The three tier system has been in place since the repeal of Prohibition. Some advocate for it (large distributors and the brewing giants whose beer they distribute) and others don’t believe a strict mandatory three tier system is necessary to accomplish the goals it is designed to promote (me, craft brewers).  I am writing this to provide just a bit of background, a bit of opinion and to perhaps stimulate discussion.

The Three Tier System: (Shortly) How/Why?

Prohibition was a disaster.  As it neared its end, John D. Rockefeller, Jr. commissioned a study by Raymond Fosdick (attorney) and Albert Scott (engineer) to provide the states with guidance on regulating alcohol.  The 21st Amendment ended prohibition and provided the states with control over regulating the production and sale of alcohol. Fosdick and Scott made it the highest priority to prevent a system that allowed tied-houses.  A tied house refers to retail outlets where alcohol suppliers held a direct financial interest in the owners of the retail outlets.  Brewers could ensure that they were on tap and others were excluded by having an “in” with the retailers.  Fosdick and Scott recommended state-run monopolies for all-things alcohol sales and distribution but also provided the option of a mandatory wholesale level between brewers and retailers (a system of licenses that would prohibit all financial relations between the manufacturer and retailer).  The states took the recommendations and required the middle-man wholesaler to create the three tier system.

Now: Limited Self-Distribution

Beer is manufactured at the top tier, then sent to the distributor (middle tier) who sends it along to the retailers before it finally reaches the consumer.  A number of states have (slowly) tinkered with the three tier system over the last 80 years.  Now, breweries can bypass the middle tier in 36 states (under given circumstances) and self-distribute to retailers.  You will often see a limit placed upon the size of the brewery or the amount of beer that it may self-distribute (or both).  For example, in Wyoming, brewers can self-distribute if they produce no more than 15,000 barrels annually.  In Wisconsin, a brewer that manufactures 300,000 barrels or less (in a calendar year at all locations) may self-distribute to retailers.  Illinois is an example of a state that has separate restrictions on production and distribution: it allows a brewery that produces up to 930,000 gallons (approximately 30,000 barrels) to self-distribute up to 232,500 gallons (approximately 7,500 barrels) in a year.  Florida will likely have a bill proposing limited self-distribution in the coming weeks.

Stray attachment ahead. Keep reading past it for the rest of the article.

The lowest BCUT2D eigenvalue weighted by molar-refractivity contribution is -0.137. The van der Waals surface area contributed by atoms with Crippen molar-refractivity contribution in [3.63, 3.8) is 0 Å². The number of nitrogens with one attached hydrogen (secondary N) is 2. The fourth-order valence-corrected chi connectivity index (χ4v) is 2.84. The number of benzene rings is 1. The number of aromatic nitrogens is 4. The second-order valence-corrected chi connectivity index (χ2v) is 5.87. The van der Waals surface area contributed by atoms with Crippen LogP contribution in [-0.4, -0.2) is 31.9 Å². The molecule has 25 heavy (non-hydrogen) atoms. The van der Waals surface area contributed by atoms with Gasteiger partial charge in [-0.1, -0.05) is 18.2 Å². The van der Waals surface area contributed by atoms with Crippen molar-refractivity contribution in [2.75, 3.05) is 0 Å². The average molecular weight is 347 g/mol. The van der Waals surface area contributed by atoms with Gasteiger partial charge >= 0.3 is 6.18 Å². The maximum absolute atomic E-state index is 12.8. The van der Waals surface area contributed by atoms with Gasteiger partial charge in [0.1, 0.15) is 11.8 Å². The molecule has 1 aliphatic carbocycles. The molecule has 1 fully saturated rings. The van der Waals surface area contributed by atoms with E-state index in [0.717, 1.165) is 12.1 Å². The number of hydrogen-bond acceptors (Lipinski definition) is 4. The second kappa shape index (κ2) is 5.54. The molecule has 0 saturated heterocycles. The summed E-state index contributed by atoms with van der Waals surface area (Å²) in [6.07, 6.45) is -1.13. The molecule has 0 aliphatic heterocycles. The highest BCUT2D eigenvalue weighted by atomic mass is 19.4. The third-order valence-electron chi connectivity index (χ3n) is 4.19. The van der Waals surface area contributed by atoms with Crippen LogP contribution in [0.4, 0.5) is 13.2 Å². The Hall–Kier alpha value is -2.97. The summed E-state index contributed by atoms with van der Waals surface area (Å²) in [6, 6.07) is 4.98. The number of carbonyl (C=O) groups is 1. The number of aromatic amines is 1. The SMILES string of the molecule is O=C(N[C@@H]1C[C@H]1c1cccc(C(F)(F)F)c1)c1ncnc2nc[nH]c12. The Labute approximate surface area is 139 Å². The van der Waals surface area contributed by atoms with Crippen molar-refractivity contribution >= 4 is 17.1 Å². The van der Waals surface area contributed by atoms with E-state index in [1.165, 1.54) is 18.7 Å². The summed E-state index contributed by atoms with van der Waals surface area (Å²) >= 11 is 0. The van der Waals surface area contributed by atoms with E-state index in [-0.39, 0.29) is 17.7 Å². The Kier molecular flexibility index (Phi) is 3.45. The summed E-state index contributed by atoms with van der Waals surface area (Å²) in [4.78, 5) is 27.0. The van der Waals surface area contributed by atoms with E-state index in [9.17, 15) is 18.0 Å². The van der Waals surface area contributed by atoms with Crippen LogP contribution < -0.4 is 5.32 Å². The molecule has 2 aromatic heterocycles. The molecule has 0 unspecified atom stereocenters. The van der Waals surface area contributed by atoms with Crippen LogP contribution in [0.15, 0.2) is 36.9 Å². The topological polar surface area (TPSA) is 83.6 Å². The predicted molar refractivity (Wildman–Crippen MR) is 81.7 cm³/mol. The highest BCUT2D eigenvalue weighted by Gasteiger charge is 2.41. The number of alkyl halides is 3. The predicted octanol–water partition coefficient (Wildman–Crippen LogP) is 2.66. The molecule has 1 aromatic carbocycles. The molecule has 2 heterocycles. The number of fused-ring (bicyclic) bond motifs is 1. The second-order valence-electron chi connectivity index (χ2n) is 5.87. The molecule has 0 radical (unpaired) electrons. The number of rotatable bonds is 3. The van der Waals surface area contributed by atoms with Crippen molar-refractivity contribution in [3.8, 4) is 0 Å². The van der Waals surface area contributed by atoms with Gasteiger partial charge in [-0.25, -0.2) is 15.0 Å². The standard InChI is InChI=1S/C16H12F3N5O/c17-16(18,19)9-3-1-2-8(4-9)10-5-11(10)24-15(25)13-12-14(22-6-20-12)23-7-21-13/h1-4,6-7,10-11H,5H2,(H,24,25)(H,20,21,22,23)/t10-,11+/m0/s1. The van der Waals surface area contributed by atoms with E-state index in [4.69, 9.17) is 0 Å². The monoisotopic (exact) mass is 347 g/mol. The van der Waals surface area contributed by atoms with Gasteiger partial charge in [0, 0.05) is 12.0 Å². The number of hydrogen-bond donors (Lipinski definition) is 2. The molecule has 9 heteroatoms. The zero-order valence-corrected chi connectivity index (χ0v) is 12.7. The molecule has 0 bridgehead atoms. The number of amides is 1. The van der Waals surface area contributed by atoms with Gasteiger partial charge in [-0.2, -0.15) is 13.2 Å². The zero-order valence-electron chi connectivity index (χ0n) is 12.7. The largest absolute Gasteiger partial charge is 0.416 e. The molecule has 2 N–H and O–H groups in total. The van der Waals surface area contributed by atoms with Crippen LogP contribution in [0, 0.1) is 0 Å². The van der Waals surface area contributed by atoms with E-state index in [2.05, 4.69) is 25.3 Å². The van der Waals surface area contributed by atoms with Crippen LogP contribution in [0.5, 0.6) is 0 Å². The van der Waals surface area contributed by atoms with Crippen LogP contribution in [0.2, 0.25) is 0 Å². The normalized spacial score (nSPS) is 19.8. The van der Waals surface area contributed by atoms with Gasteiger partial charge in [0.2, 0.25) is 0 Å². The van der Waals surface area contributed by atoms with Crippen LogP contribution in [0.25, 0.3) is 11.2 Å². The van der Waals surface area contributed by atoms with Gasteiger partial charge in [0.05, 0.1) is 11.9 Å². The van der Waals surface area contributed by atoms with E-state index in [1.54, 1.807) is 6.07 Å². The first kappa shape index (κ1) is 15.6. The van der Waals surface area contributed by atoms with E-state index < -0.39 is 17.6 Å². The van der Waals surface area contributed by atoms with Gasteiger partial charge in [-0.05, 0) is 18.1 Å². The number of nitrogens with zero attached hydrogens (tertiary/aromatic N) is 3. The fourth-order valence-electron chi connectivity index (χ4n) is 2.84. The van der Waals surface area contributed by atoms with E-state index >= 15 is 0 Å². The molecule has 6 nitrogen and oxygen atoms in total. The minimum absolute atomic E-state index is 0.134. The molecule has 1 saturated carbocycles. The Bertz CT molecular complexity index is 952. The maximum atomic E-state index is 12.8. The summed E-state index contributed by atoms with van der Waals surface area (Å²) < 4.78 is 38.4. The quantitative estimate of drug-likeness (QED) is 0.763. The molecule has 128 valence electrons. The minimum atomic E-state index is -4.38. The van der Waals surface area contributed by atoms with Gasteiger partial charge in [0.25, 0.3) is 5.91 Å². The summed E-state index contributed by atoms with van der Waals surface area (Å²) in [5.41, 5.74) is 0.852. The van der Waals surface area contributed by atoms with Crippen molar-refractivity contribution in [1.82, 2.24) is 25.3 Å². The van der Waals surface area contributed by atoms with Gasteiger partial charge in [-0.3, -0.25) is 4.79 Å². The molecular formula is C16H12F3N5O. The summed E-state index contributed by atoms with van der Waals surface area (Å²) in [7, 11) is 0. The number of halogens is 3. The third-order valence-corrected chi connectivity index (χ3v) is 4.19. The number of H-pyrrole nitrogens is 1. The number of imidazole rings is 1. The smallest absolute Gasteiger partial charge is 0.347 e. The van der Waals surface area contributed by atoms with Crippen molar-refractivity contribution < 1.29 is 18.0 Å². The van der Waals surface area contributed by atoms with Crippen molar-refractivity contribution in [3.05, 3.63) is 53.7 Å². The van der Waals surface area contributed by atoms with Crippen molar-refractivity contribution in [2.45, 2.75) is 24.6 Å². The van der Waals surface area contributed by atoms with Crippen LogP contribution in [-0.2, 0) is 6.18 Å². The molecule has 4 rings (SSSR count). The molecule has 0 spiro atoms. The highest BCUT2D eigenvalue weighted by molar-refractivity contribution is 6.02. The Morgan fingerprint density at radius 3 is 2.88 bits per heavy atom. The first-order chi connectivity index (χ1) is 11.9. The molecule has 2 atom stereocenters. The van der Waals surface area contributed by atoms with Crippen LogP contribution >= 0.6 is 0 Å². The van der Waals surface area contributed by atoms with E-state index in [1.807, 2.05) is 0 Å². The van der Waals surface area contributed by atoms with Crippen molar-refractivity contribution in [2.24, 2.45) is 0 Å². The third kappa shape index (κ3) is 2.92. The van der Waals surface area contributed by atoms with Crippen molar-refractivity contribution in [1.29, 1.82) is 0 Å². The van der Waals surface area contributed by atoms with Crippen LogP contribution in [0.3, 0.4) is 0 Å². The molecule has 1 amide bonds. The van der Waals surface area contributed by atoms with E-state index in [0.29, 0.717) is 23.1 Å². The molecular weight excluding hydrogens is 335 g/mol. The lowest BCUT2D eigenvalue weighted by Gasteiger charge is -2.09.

Does the Three Tier System Accomplish its Goals?

Probably not.  To be fair, nothing is ever perfect and there are generally just best or better options rather than the perfect solution.  Self-distribution, albeit limited, hasn’t been the cause of any negative affects in those states that already allow it.  Whether a mandatory middle-man exists or not, breweries are prohibited from having any financial interest in, or exerting undue influence over, retailers anyway.  Without mandatory use of a distributor, laws are already in place to prevent tied-houses.

With that said, the lack of a mandatory three tier system would also lower average prices for consumers and provide start-ups with a less costly way to enter the market (at least outside of their own taprooms).

This would also not put distributors out of business and their employees out of jobs.  The middle tier would continue to operate.  It is simply not feasible for small breweries to distribute their beer throughout a large state like Florida and into other states.  Distributors would lose some business initially in local markets but, as breweries grow (which may occur more quickly without the costs of a middle-man in the early stages of development), there will be an increased need for wider distribution – a task most likely reserved (in most cases) for a separate distributor.

There will always be a worry that the largest manufacturers might own their own or exert enormous influence over a distribution company that would demand only they are on tap.  Big beer’s market share is still generally between 80% and 95% depending on the state, so an ability to exert that influence using money would certainly exist.  However, it would be silly to assume that same possibility doesn’t already exist with the current regulatory scheme.